Publication Date

6-1-2014

Abstract

This project focuses on helping Open Door Church, in Mountain View, California, engage passionately in relationship building, local missions, and evangelism by creating mid-sized, mission-focused community groups. Open Door Church is located in the center of Silicon Valley, which draws entrepreneurial people from all over the world. The resultant diversity creates challenges for evangelism: traditional strategies often fail to connect with people unfamiliar with the North American Christian narrative and church culture. Rather than using attractional methods of church growth, this project seeks to grow a church that is integrated into everyday life and centered on mission.

This study first analyzes the impact of Silicon Valley’s community dynamics on Christian witness and evangelism. It also examines Open Door Church’s own culture, including its unique characteristics as a recently birthed multi-site church housed on another church’s campus. These factors affect leadership, decision-making, and resource management and allocation.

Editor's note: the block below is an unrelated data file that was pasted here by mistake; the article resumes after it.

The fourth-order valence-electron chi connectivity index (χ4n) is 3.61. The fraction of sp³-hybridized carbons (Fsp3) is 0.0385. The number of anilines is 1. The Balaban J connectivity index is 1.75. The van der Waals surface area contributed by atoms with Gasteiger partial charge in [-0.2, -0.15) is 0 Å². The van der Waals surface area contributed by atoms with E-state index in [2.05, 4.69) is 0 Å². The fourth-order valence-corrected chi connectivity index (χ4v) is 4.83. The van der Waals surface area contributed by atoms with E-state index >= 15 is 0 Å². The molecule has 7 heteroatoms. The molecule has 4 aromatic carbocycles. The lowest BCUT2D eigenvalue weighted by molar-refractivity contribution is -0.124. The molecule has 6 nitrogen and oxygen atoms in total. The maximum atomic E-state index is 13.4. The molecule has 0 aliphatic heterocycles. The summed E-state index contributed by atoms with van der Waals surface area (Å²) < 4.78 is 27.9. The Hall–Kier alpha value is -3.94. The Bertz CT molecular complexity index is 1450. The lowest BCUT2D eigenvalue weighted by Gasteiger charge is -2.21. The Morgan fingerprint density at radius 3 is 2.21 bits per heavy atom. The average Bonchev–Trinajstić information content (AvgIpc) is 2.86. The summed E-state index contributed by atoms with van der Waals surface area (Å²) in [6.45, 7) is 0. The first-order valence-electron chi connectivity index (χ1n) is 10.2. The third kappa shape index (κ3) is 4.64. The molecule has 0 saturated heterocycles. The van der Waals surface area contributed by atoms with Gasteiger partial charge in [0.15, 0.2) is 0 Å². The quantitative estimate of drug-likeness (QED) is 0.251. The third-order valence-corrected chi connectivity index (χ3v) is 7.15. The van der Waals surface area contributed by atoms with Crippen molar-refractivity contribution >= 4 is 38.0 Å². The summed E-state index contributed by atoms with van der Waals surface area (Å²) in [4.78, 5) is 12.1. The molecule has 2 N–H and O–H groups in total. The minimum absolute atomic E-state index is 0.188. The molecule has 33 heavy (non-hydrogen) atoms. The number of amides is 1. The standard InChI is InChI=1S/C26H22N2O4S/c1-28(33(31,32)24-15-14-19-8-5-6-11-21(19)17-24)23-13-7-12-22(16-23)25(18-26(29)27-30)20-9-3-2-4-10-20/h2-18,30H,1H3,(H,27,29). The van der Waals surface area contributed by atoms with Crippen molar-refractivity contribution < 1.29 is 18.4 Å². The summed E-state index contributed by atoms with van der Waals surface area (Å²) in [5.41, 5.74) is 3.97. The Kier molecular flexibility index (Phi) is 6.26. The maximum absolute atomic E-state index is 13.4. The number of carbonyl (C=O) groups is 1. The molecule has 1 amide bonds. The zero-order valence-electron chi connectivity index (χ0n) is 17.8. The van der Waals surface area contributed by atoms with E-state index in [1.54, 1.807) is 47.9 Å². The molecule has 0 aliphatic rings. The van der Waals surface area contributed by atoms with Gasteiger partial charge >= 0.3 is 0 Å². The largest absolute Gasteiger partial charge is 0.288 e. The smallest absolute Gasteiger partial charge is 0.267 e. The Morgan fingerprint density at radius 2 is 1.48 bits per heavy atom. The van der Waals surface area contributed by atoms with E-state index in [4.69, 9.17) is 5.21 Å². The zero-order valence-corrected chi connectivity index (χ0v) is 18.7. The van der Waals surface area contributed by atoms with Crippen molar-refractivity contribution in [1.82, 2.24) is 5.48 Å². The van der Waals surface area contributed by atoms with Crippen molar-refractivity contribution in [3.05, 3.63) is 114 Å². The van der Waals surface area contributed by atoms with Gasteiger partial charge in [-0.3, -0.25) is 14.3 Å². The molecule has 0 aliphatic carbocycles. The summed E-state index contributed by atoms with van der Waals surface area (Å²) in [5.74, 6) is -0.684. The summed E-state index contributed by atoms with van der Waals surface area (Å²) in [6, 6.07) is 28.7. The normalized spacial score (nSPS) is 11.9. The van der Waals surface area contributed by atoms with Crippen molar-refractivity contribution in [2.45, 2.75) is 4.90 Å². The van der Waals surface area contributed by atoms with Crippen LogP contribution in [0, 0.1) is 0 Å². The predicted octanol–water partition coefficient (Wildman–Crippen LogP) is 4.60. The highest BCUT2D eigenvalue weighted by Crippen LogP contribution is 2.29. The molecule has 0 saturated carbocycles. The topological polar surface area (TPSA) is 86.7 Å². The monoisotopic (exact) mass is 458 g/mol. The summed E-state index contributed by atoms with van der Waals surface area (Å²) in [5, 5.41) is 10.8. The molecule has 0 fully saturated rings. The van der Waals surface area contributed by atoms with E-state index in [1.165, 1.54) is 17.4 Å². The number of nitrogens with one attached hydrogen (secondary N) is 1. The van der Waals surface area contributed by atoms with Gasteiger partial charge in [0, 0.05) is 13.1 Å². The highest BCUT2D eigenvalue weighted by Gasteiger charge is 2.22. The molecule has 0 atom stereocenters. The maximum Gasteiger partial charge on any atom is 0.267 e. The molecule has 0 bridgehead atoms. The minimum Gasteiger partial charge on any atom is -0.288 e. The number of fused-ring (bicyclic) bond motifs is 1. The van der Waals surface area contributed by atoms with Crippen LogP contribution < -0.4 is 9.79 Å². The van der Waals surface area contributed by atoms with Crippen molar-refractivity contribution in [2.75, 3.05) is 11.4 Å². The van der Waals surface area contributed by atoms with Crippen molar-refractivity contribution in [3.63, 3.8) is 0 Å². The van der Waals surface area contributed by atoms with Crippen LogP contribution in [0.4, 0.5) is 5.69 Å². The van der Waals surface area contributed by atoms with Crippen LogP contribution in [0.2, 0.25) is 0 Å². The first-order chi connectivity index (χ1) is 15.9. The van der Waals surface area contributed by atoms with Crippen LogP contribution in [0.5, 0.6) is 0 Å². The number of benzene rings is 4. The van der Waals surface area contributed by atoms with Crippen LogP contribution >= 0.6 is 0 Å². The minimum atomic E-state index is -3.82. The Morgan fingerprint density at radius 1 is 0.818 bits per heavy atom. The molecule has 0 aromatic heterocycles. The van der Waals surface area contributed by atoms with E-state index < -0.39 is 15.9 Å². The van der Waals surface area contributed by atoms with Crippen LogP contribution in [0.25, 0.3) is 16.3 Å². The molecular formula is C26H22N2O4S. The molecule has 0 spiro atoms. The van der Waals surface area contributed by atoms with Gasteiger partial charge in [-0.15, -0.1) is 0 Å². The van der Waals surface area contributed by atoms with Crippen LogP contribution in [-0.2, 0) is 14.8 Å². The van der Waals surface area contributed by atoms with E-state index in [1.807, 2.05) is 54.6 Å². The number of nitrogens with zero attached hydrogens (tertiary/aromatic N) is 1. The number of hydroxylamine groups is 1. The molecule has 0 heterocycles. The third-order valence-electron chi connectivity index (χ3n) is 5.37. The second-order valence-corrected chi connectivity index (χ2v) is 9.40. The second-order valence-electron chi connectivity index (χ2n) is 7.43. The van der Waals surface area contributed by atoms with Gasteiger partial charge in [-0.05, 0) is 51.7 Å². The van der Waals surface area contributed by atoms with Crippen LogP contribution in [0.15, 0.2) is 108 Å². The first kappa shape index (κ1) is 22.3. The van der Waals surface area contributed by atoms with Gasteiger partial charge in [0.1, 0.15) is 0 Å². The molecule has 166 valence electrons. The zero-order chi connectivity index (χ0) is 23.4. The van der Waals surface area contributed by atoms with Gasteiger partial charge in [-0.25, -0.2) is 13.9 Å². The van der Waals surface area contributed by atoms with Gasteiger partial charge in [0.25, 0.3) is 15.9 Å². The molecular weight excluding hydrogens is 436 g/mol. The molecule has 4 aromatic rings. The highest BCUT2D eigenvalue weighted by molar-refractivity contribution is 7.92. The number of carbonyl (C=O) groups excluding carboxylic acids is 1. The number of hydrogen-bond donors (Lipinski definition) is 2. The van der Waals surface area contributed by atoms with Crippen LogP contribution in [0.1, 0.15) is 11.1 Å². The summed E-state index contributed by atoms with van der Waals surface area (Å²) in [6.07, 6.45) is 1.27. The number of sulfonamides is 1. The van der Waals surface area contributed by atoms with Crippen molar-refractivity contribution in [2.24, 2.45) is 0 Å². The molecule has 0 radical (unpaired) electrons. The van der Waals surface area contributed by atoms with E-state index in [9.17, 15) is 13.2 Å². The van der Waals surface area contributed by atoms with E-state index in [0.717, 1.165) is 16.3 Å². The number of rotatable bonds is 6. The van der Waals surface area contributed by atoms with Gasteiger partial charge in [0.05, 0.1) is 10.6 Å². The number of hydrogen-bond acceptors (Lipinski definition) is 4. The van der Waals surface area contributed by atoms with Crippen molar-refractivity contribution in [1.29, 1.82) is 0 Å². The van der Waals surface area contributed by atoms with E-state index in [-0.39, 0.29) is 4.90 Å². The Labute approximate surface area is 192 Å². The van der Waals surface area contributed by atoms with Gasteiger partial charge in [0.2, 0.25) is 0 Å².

The second part of the study engages the biblical and theological literature on group life and mission. It discusses the varying experiences of different-sized gatherings of Jesus’ followers. It also explores the foundational issue of leadership development in terms of Jesus’ discipleship model.

Finally, this study analyzes how mid-sized, mission-focused groups encourage people to learn about and follow Jesus Christ. A proposed pilot project is outlined that will assess the potential of these groups for sustaining relational connection among participants and maintaining a mission focus. The project entails selecting and training leaders, fostering a culture of discipleship and mission, and launching two new groups. A summary of relevant insights concludes the project.

Content Reader: Tim Morey, D.Min.

Date Created

April 2018

Collection Number

DMin125

Document Type

Dissertation

Source

DMin125-0168

Language

English

Rights

Material is subject to copyright.

Comments

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